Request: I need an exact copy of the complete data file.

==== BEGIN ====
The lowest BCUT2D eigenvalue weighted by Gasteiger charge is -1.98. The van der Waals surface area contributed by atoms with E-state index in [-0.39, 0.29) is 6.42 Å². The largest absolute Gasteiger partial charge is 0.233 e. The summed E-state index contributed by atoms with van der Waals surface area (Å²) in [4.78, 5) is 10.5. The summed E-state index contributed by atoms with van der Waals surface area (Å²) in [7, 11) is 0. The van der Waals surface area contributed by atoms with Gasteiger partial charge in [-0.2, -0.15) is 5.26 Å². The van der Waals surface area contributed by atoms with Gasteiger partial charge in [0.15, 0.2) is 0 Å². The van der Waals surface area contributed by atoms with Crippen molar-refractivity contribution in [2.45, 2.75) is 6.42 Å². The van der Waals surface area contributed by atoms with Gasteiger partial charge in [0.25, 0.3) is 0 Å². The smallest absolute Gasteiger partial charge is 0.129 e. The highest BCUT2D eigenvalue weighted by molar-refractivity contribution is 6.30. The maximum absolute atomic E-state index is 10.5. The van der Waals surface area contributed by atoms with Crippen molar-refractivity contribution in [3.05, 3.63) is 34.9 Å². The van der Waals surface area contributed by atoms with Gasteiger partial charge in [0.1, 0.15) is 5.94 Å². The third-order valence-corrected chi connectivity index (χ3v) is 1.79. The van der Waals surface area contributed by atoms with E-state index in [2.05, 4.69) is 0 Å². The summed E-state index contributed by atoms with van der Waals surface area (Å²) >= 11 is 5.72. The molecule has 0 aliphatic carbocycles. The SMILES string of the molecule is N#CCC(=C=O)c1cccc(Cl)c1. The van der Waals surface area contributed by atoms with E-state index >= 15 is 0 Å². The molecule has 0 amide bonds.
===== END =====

The lowest BCUT2D eigenvalue weighted by Gasteiger charge is -1.98. The van der Waals surface area contributed by atoms with E-state index in [-0.39, 0.29) is 6.42 Å². The largest absolute Gasteiger partial charge is 0.233 e. The summed E-state index contributed by atoms with van der Waals surface area (Å²) in [4.78, 5) is 10.5. The summed E-state index contributed by atoms with van der Waals surface area (Å²) in [7, 11) is 0. The van der Waals surface area contributed by atoms with Gasteiger partial charge in [-0.2, -0.15) is 5.26 Å². The van der Waals surface area contributed by atoms with Gasteiger partial charge in [0.15, 0.2) is 0 Å². The van der Waals surface area contributed by atoms with Crippen molar-refractivity contribution in [2.45, 2.75) is 6.42 Å². The van der Waals surface area contributed by atoms with Gasteiger partial charge in [0.25, 0.3) is 0 Å². The smallest absolute Gasteiger partial charge is 0.129 e. The highest BCUT2D eigenvalue weighted by molar-refractivity contribution is 6.30. The maximum absolute atomic E-state index is 10.5. The van der Waals surface area contributed by atoms with Crippen molar-refractivity contribution in [3.05, 3.63) is 34.9 Å². The van der Waals surface area contributed by atoms with Gasteiger partial charge in [0.1, 0.15) is 5.94 Å². The third-order valence-corrected chi connectivity index (χ3v) is 1.79. The van der Waals surface area contributed by atoms with E-state index in [2.05, 4.69) is 0 Å². The summed E-state index contributed by atoms with van der Waals surface area (Å²) >= 11 is 5.72. The molecule has 0 aliphatic carbocycles. The SMILES string of the molecule is N#CCC(=C=O)c1cccc(Cl)c1. The van der Waals surface area contributed by atoms with E-state index >= 15 is 0 Å². The molecule has 0 amide bonds.